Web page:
Pubdate: Tue, 16 Apr 2002
Source: Winston-Salem Journal (NC)
Copyright: 2002 Piedmont Publishing Co. Inc.
Note: The Journal does not publish letters from writers outside its daily 
home delivery circulation area.
Author: Douglas A. Gilliam


It is true that crime and drugs are a major problem in this country's 
public housing communities. However, I feel that the "one-strike" policy is 
not a good way to solve the problem ("Use a one-strike rule, but enforce it 
sensibly," William Raspberry, April 2).

In my opinion the problem should be solved by first identifying the root of 
the problem. The root of the drug problem in this country is not the local 
pusher or the neighborhood kingpin but the government.

Many CIA and FBI documents that were once top secret have been found and 
show clearly that illegal drugs were filtered into this country in hopes of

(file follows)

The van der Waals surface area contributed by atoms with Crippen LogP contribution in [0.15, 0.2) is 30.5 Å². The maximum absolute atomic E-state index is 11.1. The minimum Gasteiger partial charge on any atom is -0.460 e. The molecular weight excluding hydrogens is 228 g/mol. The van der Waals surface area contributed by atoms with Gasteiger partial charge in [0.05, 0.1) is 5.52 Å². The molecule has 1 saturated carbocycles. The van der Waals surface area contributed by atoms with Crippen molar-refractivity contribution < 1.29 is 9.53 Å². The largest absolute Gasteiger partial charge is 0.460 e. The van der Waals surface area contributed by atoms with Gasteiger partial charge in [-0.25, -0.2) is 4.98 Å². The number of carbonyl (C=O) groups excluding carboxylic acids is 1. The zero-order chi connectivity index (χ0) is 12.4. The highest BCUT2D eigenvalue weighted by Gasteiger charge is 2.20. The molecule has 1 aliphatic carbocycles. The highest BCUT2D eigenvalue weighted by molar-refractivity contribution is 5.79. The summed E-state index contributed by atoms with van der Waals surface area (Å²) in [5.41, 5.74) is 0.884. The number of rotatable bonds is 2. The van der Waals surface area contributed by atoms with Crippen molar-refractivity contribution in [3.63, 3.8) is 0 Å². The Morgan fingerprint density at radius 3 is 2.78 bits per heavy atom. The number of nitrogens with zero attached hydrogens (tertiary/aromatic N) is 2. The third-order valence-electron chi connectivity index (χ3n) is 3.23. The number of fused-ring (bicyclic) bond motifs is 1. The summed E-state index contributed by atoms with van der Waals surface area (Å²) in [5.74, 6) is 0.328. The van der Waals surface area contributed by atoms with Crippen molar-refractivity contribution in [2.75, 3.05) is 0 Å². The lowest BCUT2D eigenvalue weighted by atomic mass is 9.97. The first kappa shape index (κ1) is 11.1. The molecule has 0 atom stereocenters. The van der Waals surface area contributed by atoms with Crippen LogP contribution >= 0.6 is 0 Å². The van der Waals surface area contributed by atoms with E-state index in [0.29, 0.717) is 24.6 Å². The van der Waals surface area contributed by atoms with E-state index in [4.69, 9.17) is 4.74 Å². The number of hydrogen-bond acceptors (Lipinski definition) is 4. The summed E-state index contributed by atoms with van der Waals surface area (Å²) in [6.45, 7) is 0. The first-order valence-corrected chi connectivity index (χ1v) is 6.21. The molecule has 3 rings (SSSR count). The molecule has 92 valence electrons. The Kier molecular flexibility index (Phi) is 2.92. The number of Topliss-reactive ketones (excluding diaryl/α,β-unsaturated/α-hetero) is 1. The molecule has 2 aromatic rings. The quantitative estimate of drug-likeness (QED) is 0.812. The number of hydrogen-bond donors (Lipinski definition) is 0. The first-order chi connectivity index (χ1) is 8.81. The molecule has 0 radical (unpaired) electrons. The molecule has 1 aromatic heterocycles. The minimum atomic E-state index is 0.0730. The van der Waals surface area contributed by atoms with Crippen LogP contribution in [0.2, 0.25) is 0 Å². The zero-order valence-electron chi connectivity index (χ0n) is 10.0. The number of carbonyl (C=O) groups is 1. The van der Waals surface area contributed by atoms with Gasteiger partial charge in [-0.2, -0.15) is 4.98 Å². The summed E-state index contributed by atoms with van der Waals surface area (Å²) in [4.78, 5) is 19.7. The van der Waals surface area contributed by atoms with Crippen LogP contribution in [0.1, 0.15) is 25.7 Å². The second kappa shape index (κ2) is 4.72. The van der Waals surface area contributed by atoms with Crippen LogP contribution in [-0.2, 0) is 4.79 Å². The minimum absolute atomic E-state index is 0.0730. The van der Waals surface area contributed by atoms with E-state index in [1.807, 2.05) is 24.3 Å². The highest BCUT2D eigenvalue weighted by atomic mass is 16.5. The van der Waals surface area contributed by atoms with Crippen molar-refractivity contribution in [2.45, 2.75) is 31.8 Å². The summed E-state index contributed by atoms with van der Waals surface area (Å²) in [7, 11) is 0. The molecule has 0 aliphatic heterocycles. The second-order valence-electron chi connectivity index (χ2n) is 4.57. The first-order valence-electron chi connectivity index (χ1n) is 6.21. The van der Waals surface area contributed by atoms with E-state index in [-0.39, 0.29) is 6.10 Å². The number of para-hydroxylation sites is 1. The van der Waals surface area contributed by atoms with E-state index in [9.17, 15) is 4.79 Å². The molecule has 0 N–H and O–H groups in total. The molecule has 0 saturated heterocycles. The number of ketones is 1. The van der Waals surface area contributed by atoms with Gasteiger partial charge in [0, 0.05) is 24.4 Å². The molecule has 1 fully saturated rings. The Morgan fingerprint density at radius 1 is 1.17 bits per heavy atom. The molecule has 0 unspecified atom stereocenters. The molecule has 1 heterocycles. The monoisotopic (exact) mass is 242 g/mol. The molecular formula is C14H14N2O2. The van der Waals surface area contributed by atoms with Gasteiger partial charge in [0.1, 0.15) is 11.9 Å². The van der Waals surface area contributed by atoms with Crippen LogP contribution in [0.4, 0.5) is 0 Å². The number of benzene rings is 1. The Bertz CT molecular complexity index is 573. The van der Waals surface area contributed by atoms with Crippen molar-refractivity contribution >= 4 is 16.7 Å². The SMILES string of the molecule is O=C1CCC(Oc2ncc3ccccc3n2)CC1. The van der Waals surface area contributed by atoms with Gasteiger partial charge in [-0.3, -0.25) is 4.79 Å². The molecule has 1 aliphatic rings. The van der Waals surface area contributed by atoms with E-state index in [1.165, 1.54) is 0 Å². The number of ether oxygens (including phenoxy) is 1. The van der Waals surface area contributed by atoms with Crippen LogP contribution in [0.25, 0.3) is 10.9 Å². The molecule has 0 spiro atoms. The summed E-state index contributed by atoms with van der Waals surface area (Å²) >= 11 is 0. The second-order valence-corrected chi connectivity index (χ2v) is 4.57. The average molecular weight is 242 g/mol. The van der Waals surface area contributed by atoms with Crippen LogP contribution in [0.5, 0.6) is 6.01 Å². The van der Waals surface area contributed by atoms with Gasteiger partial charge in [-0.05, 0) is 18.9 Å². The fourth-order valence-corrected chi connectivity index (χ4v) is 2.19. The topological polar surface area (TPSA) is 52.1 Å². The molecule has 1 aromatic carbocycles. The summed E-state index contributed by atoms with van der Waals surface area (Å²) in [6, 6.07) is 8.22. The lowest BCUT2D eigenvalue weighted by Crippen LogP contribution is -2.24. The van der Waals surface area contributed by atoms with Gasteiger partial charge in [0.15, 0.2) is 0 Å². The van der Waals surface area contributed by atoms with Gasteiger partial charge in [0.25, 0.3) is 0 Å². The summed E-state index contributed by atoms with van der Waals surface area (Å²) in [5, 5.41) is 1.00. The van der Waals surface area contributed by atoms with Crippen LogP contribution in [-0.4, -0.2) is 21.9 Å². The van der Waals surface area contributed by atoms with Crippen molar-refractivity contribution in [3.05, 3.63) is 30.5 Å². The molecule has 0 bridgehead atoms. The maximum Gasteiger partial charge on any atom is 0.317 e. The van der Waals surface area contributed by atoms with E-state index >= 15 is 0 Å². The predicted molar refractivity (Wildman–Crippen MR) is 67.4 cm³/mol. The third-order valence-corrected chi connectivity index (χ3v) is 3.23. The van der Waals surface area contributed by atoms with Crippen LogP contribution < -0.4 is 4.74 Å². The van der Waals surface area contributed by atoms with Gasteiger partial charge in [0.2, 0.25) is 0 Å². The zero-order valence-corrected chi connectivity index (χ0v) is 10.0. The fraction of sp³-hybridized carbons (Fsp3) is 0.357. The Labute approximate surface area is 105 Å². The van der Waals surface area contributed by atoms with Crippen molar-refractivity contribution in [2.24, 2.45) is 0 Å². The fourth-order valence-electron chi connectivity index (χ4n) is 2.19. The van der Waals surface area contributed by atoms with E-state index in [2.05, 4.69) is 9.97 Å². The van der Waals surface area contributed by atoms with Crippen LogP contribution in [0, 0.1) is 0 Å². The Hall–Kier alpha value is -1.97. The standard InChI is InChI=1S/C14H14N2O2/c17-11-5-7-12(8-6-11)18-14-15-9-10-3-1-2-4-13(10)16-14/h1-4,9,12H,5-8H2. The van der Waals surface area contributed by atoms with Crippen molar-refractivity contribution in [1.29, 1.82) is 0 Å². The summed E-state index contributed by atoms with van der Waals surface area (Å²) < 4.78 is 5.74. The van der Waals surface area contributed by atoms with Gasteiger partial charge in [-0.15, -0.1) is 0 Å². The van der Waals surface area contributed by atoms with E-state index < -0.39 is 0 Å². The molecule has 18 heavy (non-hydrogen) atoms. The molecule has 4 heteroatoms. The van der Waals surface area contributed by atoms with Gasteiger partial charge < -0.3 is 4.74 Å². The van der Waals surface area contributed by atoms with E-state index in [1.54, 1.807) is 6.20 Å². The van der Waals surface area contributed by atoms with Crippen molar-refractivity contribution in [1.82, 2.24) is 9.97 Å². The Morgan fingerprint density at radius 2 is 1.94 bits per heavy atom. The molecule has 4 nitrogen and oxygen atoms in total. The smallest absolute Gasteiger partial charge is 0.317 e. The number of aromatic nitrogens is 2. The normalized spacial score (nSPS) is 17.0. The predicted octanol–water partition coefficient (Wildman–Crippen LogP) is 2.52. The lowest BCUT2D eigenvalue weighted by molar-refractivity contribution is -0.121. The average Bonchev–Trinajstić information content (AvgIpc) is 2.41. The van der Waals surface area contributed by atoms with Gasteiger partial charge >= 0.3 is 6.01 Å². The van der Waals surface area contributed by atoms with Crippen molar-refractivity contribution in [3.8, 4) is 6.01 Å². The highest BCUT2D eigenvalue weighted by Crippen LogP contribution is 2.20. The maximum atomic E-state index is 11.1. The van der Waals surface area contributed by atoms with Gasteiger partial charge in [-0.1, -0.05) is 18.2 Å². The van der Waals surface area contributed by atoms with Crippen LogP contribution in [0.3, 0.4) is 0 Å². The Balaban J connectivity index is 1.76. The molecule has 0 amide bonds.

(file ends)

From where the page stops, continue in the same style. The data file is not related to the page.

crushing the Black Revolution in the late '60s and early '70s. By flooding 
these black communities with drugs, the police now could go in and arrest 
black people on numerous drug charges. However, drugs would eventually 
spread to other communities.

Why is it that more blacks are arrested and jailed on drug charges when 
national surveys show that there are more white illegal-drug users?

At the same time, more laws are passed that seem to concentrate on black 
communities, such as the one-strike policy. Why isn't there such a policy 
for everyone?

I agree with Raspberry that something has to be done to help curb crime in 
these areas, but maybe the policy should be enforced in Washington, home of 
the real drug pushers.


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